The maid and the rickshaw driver

After her father died of heart disease two years ago, Jyoti Chelengara, 22, resigned herself to the idea that she would never be married.

After her father died of heart disease two years ago, Jyoti Chelengara, 22, resigned herself to the idea that she would never be married. The family had been unable to pay for heart surgery for her father, and the mounting expenses from her mother's osteoporosis forced Ms Chelengara, who works as a maid, to take on additional jobs. Meanwhile, Ms Chelengara's mother, Ambujam, said she also held out little hope for her daughter being wed; the expense of even a modest wedding seemed out of reach.

"We never thought in our life that I could be able to get to see her as a bride, as a married woman," Mrs Chelengara said. "Now I am going to attend her wedding." On Sunday, Ms Chelengara married Mohan Das, 25, in a Hindu ceremony at a mass wedding arranged by a group of Abu Dhabi-based men from Kerala. After the celebrations, Ms Chelengara was to make her way from her family's one-room home to the home of her husband, an auto rickshaw driver.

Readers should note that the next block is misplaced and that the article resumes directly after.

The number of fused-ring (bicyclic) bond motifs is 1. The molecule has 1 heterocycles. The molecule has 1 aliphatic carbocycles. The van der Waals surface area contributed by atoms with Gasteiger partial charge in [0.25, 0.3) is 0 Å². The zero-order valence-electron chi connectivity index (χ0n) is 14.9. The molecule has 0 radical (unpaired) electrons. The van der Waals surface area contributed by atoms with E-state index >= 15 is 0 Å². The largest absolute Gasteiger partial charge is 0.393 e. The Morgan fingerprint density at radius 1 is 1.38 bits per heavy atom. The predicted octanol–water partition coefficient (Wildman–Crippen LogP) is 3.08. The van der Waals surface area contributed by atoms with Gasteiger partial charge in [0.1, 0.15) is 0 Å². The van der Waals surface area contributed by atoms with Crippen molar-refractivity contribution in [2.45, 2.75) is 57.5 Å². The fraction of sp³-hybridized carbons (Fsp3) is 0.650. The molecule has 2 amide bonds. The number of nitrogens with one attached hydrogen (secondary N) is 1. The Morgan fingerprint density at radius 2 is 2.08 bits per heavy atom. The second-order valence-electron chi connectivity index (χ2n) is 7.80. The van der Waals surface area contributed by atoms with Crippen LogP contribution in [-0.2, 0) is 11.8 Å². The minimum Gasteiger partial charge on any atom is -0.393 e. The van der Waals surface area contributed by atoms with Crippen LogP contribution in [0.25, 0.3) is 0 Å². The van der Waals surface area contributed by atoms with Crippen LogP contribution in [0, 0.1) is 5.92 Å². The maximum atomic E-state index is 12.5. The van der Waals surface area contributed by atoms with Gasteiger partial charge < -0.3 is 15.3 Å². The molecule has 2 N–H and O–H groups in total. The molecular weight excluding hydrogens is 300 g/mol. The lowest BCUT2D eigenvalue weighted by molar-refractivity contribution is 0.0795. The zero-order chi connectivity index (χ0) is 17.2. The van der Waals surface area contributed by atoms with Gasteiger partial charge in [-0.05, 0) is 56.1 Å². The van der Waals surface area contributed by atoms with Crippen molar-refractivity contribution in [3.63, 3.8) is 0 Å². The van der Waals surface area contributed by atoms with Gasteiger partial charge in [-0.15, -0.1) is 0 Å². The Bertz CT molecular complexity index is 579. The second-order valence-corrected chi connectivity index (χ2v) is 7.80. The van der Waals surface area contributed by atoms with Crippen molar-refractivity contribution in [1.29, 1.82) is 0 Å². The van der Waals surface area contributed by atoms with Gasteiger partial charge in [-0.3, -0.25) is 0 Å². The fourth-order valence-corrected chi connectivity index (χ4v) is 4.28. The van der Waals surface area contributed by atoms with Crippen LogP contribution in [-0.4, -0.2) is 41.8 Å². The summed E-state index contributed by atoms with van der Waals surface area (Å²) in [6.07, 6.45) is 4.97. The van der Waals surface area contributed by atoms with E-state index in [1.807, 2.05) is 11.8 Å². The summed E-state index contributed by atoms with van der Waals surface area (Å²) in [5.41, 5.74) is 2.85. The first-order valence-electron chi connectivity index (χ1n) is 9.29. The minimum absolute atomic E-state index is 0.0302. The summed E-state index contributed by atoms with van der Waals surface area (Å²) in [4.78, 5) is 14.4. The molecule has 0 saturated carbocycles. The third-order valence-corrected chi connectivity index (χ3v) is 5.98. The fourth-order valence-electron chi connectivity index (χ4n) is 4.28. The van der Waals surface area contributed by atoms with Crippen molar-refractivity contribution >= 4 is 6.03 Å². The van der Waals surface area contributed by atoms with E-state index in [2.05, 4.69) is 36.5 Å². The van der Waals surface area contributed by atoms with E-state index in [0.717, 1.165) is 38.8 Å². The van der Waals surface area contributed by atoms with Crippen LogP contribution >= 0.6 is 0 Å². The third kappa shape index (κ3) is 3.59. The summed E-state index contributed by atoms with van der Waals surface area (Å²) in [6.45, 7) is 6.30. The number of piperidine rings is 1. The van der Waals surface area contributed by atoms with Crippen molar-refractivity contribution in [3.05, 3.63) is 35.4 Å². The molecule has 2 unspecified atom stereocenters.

Of her parents' home, she said the room is small; the family cooks outside because they have no space for a kitchen. She was to travel 100km across Kerala to Mr Das's home, which is bigger and where he lives with his parents and brother. Ms Chelengara had not previously met her new husband. "He is a good boy, from a decent family," she said, shyly. "My relatives made the match and I am happy with that. We have not met but others have vetted this marriage."

Unlike most new brides-to-be, Ms Chelengara did not go trousseau shopping. "We have been unable to prepare or organise anything," she said. "It is up to the organisation. Whatever they give me, I will go to my new home with that." * The National

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